SAN FRANCISCO - San Francisco is considering expanding a ban on right turns at red lights.
The city already has blocked right turns on red lights at some intersections, but now that ban could extend throughout the downtown.
San Francisco's Municipal Transportation Agency is proposing a plan that would bar right turns on red lights at about 200 intersections in the South of Market and Financial Districts in the city's downtown.
The agency's executive director, Jeffrey Tumlin, says the plan is aimed at protecting pedestrians. "So, what we're trying to do is to figure out, how do we make traffic flow steadily and smoothly in San Francisco, so that motorists can get to where they need to go, but at the same time, pedestrians can also get safely across the street.
The city has already implemented a similar plan in the Tenderloin District, which had some of the city's most dangerous corridors for pedestrians. The SFMTA says that the ban on right on red is saving lives.
The problem, according to the SFMTA is that drivers at red lights are looking for cars not pedestrians.
"If you imagine that you're driving up into an intersection, you are looking over your left shoulder to see if it's clear to turn and merge into that right-hand lane," Tumlin said. "You may not see the pedestrian that has started crossing the street in the crosswalk to your right."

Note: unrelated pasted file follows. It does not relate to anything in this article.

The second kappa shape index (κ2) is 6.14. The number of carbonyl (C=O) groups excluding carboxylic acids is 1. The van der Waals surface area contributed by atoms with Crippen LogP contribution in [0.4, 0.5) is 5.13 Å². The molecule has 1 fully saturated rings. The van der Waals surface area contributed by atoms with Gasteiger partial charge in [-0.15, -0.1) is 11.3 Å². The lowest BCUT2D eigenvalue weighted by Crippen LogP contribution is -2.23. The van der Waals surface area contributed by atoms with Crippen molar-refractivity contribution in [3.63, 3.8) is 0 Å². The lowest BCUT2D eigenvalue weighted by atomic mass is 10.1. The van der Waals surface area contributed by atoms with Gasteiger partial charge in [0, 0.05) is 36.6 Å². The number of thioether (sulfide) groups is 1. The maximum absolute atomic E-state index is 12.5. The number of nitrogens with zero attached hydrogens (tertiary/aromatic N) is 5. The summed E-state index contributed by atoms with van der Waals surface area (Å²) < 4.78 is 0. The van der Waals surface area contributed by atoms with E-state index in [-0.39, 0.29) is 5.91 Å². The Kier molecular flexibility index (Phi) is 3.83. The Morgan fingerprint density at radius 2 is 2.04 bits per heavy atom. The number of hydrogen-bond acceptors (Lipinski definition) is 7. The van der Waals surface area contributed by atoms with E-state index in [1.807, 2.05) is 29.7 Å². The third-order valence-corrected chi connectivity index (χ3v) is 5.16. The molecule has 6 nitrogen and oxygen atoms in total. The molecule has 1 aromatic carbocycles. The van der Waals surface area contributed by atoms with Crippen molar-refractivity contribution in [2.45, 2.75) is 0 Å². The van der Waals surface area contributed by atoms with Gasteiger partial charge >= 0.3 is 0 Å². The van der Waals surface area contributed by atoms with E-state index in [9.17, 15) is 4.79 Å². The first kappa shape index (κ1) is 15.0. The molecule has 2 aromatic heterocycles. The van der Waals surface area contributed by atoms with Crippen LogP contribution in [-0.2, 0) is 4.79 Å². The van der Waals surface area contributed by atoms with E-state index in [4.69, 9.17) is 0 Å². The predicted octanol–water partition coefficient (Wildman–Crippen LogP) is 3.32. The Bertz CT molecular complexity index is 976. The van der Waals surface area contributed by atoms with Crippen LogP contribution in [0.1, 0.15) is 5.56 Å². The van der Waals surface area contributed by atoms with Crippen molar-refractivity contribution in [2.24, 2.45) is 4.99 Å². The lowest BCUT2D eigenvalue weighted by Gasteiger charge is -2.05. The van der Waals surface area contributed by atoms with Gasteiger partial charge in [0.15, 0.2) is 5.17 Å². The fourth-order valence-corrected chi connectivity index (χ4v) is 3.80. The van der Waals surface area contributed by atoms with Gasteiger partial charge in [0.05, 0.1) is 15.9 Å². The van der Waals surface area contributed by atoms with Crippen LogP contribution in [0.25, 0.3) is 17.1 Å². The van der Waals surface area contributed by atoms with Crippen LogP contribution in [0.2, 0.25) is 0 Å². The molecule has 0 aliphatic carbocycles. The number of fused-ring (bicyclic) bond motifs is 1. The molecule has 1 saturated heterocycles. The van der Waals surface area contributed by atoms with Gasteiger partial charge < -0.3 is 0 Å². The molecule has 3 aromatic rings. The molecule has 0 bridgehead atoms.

Many drivers already waiting at red lights say the plan would just make getting around town even more difficult than it already is. "That's horrible. The traffic is crazy already, parking is crazy, everything is so crazy here," said one Sol Mercado.
Jodie Medeiros from Walk San Francisco, a pedestrian advocacy group, supports the plan, saying changing policy would save lives and have minimal impact on drivers. "It's seconds more, it's not really that long," said Medeiros. "When it comes to possibly saving your neighbor, it's definitely somebody's mother or grandmother of grandfather that you'll be saving, and just asking for a little more patience."
The SFMTA is hoping to open the idea up for public hearings this spring.
If the city adopts the plan, it wouldn't be the first. New York already has a ban in place and Washington D.C. will have a ban on red light turns next year.